The Regional Comprehensive Economic Partnership trade agreement will take effect on Jan. 1, according to the Australian government, with the deal aimed at facilitating trade liberalization and economic integration in Asia and the Pacific.
The 15-member RCEP -- the world's largest free trade agreement despite the absence of the United States -- will be Japan's first economic partnership agreement involving both China and South Korea.
The pact can enter into force now that Australia and New Zealand have ratified it, Dan Tehan, Australia's minister for trade, tourism and investment, said in a statement released Tuesday.
"RCEP will enter into force 60 days after ratification by at least six ASEAN states and at least three non-ASEAN states. That milestone was reached on 2 November 2021 with ratification by Australia and New Zealand, which will pave the way for RCEP to enter into force on 1 January 2022," the statement said.
RCEP, which includes the 10-member Association of Southeast Asian Nations, is designed to remove tariffs on 91 percent of goods, and standardize rules on investment, intellectual property and e-commerce among other trade practices.
It also aims to promote optimization of the supply chains within the free trade zone, which accounts for about 30 percent of the world's output, trade and population.
With the entry into force of the RCEP agreement, Japanese companies operating internationally are expected to improve their business efficiency due to reduced tariffs and unified rules.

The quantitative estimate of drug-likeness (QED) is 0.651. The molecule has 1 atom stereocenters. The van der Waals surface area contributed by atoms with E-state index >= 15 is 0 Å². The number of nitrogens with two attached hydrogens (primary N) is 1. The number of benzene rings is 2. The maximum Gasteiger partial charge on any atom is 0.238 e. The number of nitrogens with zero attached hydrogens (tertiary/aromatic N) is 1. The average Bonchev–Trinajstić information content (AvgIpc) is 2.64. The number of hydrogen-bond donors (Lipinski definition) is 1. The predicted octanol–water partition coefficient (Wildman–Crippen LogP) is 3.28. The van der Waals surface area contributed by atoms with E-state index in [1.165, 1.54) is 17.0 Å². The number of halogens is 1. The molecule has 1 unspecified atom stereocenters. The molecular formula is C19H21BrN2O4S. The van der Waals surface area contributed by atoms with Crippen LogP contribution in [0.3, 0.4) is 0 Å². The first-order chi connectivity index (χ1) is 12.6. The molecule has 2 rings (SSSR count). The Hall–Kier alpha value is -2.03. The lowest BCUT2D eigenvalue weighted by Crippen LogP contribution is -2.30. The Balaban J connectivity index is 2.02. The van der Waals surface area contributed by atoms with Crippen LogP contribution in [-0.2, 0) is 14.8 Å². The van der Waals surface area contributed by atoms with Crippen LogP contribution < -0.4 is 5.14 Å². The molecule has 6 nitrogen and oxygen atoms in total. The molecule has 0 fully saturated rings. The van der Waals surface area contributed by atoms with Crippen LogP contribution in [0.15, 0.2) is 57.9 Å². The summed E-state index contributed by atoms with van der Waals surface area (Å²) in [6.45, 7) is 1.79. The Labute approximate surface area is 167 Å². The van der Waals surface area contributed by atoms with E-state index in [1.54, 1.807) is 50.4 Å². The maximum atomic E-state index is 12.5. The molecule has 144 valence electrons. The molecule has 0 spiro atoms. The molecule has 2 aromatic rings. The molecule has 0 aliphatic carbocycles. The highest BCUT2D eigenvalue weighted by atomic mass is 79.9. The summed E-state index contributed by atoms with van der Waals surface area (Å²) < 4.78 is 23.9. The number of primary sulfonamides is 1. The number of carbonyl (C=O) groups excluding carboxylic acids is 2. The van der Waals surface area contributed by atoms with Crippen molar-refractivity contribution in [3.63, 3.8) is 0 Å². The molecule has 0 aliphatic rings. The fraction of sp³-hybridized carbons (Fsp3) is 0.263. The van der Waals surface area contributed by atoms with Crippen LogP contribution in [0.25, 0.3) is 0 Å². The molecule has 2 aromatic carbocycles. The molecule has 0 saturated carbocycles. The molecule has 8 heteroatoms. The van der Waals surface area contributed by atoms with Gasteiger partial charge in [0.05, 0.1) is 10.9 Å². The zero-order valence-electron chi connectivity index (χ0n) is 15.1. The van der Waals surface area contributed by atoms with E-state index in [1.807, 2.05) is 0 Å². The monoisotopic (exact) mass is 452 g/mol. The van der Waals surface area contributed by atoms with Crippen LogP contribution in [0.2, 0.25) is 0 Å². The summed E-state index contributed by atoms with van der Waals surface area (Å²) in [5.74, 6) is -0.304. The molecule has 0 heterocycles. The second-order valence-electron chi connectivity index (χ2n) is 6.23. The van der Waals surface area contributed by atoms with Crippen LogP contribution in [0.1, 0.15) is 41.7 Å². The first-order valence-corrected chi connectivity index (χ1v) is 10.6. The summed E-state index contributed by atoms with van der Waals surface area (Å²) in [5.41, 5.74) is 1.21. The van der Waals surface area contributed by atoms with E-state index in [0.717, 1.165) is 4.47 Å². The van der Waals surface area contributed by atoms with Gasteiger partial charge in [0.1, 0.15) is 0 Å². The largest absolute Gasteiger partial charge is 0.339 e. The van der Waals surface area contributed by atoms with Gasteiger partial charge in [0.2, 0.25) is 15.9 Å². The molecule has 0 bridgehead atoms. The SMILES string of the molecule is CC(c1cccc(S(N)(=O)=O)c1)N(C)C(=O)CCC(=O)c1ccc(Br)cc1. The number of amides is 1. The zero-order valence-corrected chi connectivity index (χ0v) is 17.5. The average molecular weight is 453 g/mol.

Welcoming the latest development, Japan's Foreign Ministry said in a statement that it hopes the agreement "will contribute to the economic growth of Japan and the region, by further strengthening the link between Japan and the region as a growth center of the world."
The Japanese government has estimated the pact could lift the gross domestic product of the world's third-largest economy by about 2.7 percent and increase employment by about 570,000.
RCEP groups ASEAN -- Brunei, Cambodia, Indonesia, Laos, Malaysia, Myanmar, the Philippines, Singapore, Thailand and Vietnam -- plus Australia, China, Japan, New Zealand and South Korea.
It is characterized by the fact that China is a member.
China recently applied for accession to the Trans-Pacific Partnership, an 11-nation FTA that once involved the United States and was widely seen aimed at countering Chinese economic influence.
The Japanese government believes that whether China can comply with the contents of the RCEP agreement will be a touchstone for its joining the TPP.
A Japanese government official said China's preferential treatment of state-owned enterprises would be an issue, as the TPP has a higher threshold for membership than RCEP.
Besides Japan, the TPP includes Australia, Brunei, Canada, Chile, Malaysia, Mexico, New Zealand, Peru, Singapore and Vietnam. The United States withdrew from the pact in early 2017.
Taiwan has also applied for membership, in a move strongly opposed by China, as has Britain.